Our balance sheet was a big advantage for us throughout the industry downturn and it will continue to be an important and strategic pillar as the market improves further. The combination of these factors means we go into 2014 with a solid foundation and a positive outlook.

Our focus for the year ahead is on cementing our position in key markets. With robust sales, a healthy supply/demand balance and our continued efforts to maintain a competitive cost structure, we are very focused on the bottom line and we are confident that we can deliver full-year profitability in 2014.

Looking now across our key markets, starting with Europe we maintained the momentum here in Q4 and we go into 2014 with a solid position in most of the largest EU markets and with strong bankable brand.

Alongside Germany, the UK, in particular, was a great market for us again in the fourth quarter. We talked earlier in the year about the potential in the UK rooftop market and in the fourth quarter we also expanded our share of the utility segment. We expect this momentum to continue this year and our focus on conversion efficiency, production quality and superior customer service will continue to be key differentiators for us across the competitive European markets.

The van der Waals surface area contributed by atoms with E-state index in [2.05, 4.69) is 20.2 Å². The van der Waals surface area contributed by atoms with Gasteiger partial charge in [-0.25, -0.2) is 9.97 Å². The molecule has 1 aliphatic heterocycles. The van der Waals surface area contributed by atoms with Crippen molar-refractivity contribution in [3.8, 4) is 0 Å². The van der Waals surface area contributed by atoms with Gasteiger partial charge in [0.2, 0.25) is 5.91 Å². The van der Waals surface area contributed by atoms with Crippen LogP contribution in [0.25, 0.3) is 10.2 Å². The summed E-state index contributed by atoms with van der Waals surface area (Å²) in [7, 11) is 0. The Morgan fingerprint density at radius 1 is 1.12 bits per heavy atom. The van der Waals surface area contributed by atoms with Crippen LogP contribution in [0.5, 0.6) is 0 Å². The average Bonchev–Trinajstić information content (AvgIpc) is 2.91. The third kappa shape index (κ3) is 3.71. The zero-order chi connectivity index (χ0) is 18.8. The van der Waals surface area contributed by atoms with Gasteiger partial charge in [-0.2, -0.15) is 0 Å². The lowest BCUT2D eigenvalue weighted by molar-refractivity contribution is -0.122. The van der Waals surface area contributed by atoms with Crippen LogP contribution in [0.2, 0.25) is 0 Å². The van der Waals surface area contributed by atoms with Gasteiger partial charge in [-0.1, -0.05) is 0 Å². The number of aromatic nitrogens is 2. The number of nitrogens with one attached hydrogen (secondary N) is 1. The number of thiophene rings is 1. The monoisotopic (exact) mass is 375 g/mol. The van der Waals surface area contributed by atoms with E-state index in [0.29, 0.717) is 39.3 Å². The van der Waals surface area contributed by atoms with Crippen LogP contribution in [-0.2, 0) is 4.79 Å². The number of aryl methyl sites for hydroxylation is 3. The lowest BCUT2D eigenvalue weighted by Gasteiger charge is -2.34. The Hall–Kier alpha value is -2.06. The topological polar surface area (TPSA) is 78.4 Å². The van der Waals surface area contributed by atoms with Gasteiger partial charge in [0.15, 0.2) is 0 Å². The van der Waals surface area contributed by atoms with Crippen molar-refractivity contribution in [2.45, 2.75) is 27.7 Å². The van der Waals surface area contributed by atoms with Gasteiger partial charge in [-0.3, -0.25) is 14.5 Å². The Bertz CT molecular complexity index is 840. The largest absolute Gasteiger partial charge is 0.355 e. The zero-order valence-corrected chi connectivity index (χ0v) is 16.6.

We saw tremendous shipment growth in China in Q4 as installers rushed to complete construction of solar projects before year end. China is already the largest solar market in the world and looking to 2014 we are very bullish about our prospects here thanks to government policies aimed at driving even greater solar installations. We are also expecting to improve our product mix in China with a greater proportion of module sales.

Our strong relationships with developers and utility companies put us in a good position in China. In addition to direct sales and module sales, we will increase our focus on project development and EPC services, which I will talk about a little more shortly.